How to give code review as a junior developer?
Posted on June 24, 2023·
“The code must be reviewed by senior developers.” “A review by a junior is nice, but their approval is worth nothing.” If you’ve never heard these phrases, you’re lucky. Of course, they’re completely wrong.
As a junior developer, participating in code reviews offers a valuable learning opportunity and a chance to contribute to the team’s success.
In this post, I’ll explore how you can provide effective code review feedback as a junior developer.
Why Code Review?
Code reviews serve several purposes that benefit both individual developers and the team as a whole. Here are a few key reasons why code review is essential:
Learn from the Code
Code reviews expose you to different coding styles, techniques, and approaches. By reviewing code written by other developers, more experienced or not, you can gain valuable insights and enhance your own skills.
Ensure Good Practices
Code reviews help maintain coding standards and best practices within the project. By identifying deviations from established guidelines, you contribute to the overall code quality and maintainability.
For instance, if your team decided that the files should be organized by business modules, and a developer did not follow this convention in their pull-request, then code review is the right way to tell them.
Check for Bugs or Edge Cases
Through careful examination, code reviews help catch potential bugs, logic errors, or vulnerabilities that might have been overlooked during development. Identifying and addressing these issues early on saves time and minimizes future complications.
Note that depending on what your team agreed on, it might or might not be a responsibility of the reviewer to manually test the changes.
Challenge the Implementation
Code reviews encourage critical thinking and provide an opportunity to challenge the design decisions or suggest alternative approaches. By sharing your perspective, even as a junior developer, you contribute to the team’s collective problem-solving capabilities.
What Code Review Should Not Be Used For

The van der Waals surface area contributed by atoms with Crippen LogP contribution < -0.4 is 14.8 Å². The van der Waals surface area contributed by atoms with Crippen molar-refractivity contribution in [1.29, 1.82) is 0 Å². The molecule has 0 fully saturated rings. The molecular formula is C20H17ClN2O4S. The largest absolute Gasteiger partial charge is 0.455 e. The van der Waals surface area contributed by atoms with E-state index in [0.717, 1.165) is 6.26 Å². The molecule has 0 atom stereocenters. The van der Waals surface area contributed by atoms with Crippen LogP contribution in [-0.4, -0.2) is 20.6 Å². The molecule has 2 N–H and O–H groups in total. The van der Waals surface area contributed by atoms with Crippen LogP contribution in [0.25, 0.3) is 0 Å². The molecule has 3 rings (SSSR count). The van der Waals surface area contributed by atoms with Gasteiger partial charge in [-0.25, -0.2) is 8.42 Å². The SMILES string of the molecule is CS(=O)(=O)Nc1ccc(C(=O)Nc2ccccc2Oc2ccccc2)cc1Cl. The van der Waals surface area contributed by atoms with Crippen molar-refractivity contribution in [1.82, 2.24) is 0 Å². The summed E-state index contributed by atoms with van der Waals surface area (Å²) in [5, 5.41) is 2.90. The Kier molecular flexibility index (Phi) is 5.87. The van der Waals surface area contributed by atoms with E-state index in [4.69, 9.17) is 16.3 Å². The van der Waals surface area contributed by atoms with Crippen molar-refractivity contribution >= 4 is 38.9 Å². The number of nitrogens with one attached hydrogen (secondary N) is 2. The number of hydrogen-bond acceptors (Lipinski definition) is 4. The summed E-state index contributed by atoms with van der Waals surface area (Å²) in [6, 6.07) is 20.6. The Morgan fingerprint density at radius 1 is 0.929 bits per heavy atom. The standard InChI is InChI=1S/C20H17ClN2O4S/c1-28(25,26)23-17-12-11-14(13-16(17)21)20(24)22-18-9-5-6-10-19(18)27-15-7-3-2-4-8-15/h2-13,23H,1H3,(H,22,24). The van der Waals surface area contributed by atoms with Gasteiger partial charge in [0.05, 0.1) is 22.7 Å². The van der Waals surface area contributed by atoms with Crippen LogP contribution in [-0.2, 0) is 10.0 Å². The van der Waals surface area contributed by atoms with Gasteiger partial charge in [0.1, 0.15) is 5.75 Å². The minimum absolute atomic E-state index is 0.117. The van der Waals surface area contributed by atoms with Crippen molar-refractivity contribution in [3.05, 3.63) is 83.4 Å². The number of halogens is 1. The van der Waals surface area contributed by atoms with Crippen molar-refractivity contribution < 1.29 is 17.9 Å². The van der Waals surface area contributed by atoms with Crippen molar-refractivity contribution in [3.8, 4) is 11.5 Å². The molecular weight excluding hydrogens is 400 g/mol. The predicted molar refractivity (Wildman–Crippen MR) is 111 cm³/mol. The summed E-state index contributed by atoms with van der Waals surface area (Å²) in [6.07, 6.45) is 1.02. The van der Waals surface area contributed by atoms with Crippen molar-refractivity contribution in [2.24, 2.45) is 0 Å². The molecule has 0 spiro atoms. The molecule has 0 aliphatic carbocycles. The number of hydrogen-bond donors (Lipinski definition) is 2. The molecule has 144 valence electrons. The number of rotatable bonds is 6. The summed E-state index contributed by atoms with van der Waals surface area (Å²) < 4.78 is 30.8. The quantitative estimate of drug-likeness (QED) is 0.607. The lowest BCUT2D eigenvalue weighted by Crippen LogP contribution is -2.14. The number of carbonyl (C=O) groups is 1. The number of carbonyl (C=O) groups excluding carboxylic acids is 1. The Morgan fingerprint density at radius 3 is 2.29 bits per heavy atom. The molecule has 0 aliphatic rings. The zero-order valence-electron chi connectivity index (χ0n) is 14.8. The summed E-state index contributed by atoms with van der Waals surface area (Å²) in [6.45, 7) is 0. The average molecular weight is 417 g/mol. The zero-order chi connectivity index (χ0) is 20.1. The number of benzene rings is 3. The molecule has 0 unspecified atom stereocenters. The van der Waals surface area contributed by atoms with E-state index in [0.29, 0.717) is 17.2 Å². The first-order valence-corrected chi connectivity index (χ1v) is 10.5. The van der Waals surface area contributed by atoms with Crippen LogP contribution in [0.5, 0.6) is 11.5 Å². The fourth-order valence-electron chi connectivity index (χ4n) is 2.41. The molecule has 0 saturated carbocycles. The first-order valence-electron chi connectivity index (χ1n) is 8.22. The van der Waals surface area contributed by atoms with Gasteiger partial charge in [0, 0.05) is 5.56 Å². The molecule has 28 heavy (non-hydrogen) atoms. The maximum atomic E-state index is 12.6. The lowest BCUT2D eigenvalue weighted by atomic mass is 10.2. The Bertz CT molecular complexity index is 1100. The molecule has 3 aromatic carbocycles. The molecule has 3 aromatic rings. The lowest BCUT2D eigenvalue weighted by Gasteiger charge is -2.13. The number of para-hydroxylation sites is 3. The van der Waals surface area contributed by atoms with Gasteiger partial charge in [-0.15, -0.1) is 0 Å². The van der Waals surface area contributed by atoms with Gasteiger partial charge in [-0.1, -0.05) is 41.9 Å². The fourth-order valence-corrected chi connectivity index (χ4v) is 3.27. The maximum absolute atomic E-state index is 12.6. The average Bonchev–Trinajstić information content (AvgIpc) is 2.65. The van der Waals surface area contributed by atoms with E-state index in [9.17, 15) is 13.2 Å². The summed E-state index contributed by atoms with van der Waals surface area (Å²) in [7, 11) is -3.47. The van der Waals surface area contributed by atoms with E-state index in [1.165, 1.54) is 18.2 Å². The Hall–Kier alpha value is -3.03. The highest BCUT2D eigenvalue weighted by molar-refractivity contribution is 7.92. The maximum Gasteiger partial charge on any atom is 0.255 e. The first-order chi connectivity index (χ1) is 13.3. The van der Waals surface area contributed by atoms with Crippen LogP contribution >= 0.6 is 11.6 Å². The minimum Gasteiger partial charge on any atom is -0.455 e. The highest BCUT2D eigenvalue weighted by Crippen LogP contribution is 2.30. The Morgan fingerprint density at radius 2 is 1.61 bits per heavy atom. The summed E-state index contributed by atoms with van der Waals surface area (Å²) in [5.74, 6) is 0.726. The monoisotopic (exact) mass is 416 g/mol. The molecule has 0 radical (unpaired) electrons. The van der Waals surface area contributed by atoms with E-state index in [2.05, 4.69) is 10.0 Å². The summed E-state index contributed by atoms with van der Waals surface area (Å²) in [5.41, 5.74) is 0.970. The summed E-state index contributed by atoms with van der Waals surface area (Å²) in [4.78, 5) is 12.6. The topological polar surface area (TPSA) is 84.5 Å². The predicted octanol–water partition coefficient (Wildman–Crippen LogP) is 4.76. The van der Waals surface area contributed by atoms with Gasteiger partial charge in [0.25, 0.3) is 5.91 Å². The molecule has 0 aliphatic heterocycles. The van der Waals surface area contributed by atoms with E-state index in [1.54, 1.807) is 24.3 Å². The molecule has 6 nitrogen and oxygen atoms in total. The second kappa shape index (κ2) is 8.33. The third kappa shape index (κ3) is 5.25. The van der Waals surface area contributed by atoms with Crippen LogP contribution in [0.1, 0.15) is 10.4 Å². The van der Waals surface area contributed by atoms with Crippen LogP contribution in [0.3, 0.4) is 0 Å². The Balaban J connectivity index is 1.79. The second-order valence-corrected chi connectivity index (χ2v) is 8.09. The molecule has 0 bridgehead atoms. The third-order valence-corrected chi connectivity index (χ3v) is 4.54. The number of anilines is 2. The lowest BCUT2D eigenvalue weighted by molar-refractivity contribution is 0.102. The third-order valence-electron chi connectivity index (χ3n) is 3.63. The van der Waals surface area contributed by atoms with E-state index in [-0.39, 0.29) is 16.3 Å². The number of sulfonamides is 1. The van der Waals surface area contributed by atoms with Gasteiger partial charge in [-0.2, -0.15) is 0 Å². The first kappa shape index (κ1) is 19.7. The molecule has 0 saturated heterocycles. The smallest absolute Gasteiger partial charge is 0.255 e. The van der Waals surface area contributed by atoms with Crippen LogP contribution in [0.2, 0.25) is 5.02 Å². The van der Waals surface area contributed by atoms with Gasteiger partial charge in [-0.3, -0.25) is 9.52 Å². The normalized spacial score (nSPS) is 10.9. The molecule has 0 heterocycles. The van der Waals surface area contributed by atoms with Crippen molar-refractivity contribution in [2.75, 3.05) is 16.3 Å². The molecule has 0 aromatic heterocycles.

While code review is a valuable process, it’s important to understand its scope and limitations. As a junior developer, it’s helpful to know what code review should not be primarily used for:
Code Formatting and Linting
Code reviews are not the place to nitpick about minor formatting or styling preferences. Automated tools and linting processes can handle these concerns, allowing code reviews to focus on more substantial issues: ESLint, Prettier, etc.
Big Architecture Discussion
Code reviews are typically not the ideal place for large-scale architectural discussions. While providing input on architectural decisions can be valuable, it’s better to address these concerns in separate discussions or meetings.
What is Expected from a Junior Developer
As a junior developer participating in code reviews, you have a crucial role to play. Here’s what is expected from you:
Read the Code Carefully and Learn from It
Take the time to thoroughly understand the code being reviewed. Absorb the logic, patterns, and techniques used by more experienced developers, as this will help improve your own skills.
You’ll also learn about the specific project you’re working on, how the application was designed, its technical debt, etc.
Speak Up if Something Isn’t Clear
Don’t hesitate to ask questions or seek clarification if you encounter sections of code that are unclear or confusing. Effective communication ensures everyone is on the same page and helps prevent misunderstandings.
It should be possible for every developer, including junior, to understand every piece of code in the project. If you can’t understand some code, it might be because it wasn’t written in the clearest way.